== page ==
But Lalas isn’t a game-caller – instead, he’s more interested in his role as an information-gatherer and provocateur. Expect to see him in the studio – which most likely will be in LA and not on the road like NBC had it – for MLS action.

Rob Stone will most likely be the studio host – he participated in the State of the League roundtable with MLS commissioner Don Garber as FOX’s only representative, and has worked on MLS for ESPN in the past.

What’s more unclear is who FOX will get to call their games.

The company made a major run at Taylor Twellman, offering the lead analyst spot to him before he ultimately decided to sign an extension with ESPN.

There may be a better idea of who will be the play-by-play man. John Strong, who took over for Arlo White when NBC got Premier League rights, has an existing relationship with FOX, for whom he has called numerous events over the last three years.

Strong, who doesn’t nearly have the touch White does, but is, nonetheless, one of the only up-and-coming American announcers in the game, needs a full-time gig. The bridge is already built, even if FOX could serve themselves well with a more aggressive hire.

Gus Johnson, in fact, would have been great for MLS and would have benefited greatly from calling MLS.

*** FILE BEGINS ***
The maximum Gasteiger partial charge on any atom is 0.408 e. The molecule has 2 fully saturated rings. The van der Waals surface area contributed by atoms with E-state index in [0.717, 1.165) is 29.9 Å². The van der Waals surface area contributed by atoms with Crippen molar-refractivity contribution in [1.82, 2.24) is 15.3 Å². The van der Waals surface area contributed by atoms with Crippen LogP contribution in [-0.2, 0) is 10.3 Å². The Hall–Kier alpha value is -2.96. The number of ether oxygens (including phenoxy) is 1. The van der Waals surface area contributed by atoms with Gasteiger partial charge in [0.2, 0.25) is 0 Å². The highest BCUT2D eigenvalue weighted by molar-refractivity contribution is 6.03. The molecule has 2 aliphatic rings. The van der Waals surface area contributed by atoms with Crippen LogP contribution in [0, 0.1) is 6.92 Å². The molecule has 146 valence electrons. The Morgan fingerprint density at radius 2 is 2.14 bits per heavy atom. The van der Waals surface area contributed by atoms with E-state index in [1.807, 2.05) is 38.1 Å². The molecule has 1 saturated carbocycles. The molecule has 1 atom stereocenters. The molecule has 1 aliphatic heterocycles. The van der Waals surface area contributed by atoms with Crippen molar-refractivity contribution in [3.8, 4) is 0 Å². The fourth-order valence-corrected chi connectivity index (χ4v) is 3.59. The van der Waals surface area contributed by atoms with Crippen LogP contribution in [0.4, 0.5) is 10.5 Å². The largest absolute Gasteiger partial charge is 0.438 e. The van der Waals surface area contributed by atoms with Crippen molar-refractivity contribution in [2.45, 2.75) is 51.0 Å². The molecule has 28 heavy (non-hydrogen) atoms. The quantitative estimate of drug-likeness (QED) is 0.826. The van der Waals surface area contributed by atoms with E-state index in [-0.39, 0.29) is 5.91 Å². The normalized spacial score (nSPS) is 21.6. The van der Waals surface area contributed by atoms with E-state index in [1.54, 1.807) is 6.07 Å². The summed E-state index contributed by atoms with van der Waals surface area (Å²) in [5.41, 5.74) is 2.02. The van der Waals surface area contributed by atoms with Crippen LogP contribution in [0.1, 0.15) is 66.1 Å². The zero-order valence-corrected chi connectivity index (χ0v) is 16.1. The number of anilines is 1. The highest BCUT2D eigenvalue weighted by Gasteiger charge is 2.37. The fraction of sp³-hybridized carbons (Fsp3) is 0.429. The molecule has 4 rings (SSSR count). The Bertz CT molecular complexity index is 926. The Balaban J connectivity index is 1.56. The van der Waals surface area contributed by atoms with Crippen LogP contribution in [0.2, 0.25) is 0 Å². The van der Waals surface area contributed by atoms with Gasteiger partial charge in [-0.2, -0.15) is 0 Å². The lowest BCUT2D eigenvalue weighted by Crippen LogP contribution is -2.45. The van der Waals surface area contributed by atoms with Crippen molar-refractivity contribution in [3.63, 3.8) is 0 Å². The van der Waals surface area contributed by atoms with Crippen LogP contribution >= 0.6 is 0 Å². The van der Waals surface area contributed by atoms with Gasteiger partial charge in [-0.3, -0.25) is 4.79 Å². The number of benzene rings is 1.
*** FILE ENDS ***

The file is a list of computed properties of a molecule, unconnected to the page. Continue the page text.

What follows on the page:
Gus had his best moments as a soccer announcer during the 2013 Gold Cup, where he had a comfort level with the players, stadiums, and culture that he couldn’t possibly ascertain in Europe.

Had FOX introduced Johnson to soccer this year with MLS instead of with the Champions League three years ago, things might have gone very different. Gus would have gotten more reps in a lower-stakes environment and improved.

While FOX’s coverage is of the most pressing concern, ESPN’s also needs freshening.

With no MLS studio show, outdated graphics, and a very low-cost presentation, ESPN should use the beginning of their new deal – their biggest ever commitment to MLS – to improve.

Twellman is terrific, and his extension helps, but losing Lalas will open up a spot on the network’s MLS coverage that ESPN can use creatively.

Lead commentator Adrian Healey also appears locked in for the long run, and while his genuine support of MLS and experience in the profession are assets, it might be best to add another broadcaster to split time with Healey – both because of Healey’s other commitments on ESPN’s soccer coverage and the fact that his languid style isn’t universally popular.

ESPN has never broadcasted MLS each week before, and the network should send the message to viewers that it doesn’t regard MLS games as second-rate broadcasts.

It will be interesting to see how the media setup shakes out for the 2015 season. Just as it will be for MLS, the upcoming season will be a crucial one for the league’s new media partners.

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  1. GallipolisVC December 10, 2014
  2. Roy Gathercoal December 20, 2014
    • Chad December 22, 2014
      • Roy Gathercoal December 23, 2014
        • Roy Gathercoal December 23, 2014
        • GallipoliVC December 23, 2014